Indie Feature Friday: Agent G Series by C.T. Phipps
Cyberpunk Series Review: Agent G by C.T. Phipps
Cyberpunk Level: Gateway Drug
I finished AGENT G: ASSASSIN (Agent G #3) a couple of months ago completing my foray into the wonderful world of Spy-Fy that C.T. Phipps has created.
I’m giving this series the Cyberpunk rating of “Gateway Drug.” 🦾
The first two books in this series are not cyberpunk of the ‘rainy nights and neon lights’ variety. Phipps embraces what some might call a post-cyberpunk vibe, placing his cyborg assassin/spy character directly into our world. No dark, dystopian future here. We’re already living in it.
To me, this doesn’t make the work any less cyberpunk. Especially as Phipps tackles a lot of major cyberpunk themes including how technology could be used by world governments to oppress and control the general population, how technological disparities could cause a greater and greater divide between the haves and the have-nots, the psychological side-effects of body augmentation, and the cheapness of human life in an increasingly technocratic world.
But for those who haven’t read a lot of classic cyberpunk and want to start with a more familiar setting, I think AGENT G would make a great place to start. What’s better than a classic James Bond spy story, if not a cyborg James Bond spy story, right?
G himself is meant to be a morally gray character. He works as a spy and assassin for an international group with dubious ethical boundaries, generally doesn’t ask a lot of questions, and lives a life of luxury thanks to his uniquely lethal skill set. But as the series progresses, and the true motivations of his employers are revealed, G himself evolves into a surprisingly complex and ethical character operating in a corrupt world. After a series of brutal betrayals and revelations in the first two books, G’s worldview is deconstructed piece by piece.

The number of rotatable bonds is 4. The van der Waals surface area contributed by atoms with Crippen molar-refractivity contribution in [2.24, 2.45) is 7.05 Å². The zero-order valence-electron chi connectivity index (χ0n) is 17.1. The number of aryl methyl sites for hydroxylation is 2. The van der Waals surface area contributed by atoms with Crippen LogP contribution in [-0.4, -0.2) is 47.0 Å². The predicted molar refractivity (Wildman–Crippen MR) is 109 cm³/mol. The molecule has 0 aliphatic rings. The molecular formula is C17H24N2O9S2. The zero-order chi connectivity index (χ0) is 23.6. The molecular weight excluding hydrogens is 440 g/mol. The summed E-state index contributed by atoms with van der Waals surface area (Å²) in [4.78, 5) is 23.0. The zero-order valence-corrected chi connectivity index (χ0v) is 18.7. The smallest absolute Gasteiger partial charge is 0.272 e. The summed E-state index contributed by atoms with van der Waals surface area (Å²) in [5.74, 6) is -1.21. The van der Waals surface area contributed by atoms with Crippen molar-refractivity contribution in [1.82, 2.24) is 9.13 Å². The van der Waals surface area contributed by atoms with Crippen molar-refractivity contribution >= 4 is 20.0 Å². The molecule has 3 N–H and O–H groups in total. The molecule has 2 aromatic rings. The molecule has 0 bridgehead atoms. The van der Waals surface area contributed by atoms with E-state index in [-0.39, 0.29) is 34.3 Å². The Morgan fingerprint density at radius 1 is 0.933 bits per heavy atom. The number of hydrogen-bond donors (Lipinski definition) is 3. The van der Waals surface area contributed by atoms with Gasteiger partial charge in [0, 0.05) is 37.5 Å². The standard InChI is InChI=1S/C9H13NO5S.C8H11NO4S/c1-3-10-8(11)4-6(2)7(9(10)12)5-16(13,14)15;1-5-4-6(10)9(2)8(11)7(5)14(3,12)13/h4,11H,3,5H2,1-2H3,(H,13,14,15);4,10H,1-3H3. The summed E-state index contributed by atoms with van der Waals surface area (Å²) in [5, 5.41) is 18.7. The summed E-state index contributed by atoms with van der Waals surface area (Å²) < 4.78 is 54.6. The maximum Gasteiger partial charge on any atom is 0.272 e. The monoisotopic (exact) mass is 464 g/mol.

Then he returns the favor and deconstructs the world.
The most interesting part about the Agent G series for me is the fact that Phipps tackles the fall of modern civilization and the birth of our cyberpunk dystopia as a part of the main plot line, rather than as a flashback from the dystopian future. This, too, makes it a great jump-off point for people who are new to the genre because Phipps goes into great depth about a variety of things that could cause us to go from our sad present of ‘cyberpunk mundanity’ to the more familiar cyberpunk setting we know from science fiction movies and video games.
The third and final book in the Agent G series, ASSASSIN, jumps into the dystopian future that G unleashes upon the world at the end of book 2 (not really a spoiler if you read the book blurbs) and we really start to explore the dark underbelly of technology.
This series is an unusual combination of intense, fast-paced action scenes on one hand, and witty banter with introspective/philosophical debates between the characters. Either way, it’s never boring, and you will really get to know and love (or hate) some of the characters. The back and forth between the characters actually serves as a great intro to a lot of cyberpunk themes and questions without feeling heavy-handed. There’s a good dose of pop culture references for you trivia buffs, too.
SO MANY EASTER EGGS!
Whether you are new to cyberpunk books, or you’re an old cyborg looking for a light, fresh take on the genre, AGENT G will not disappoint. Enjoy!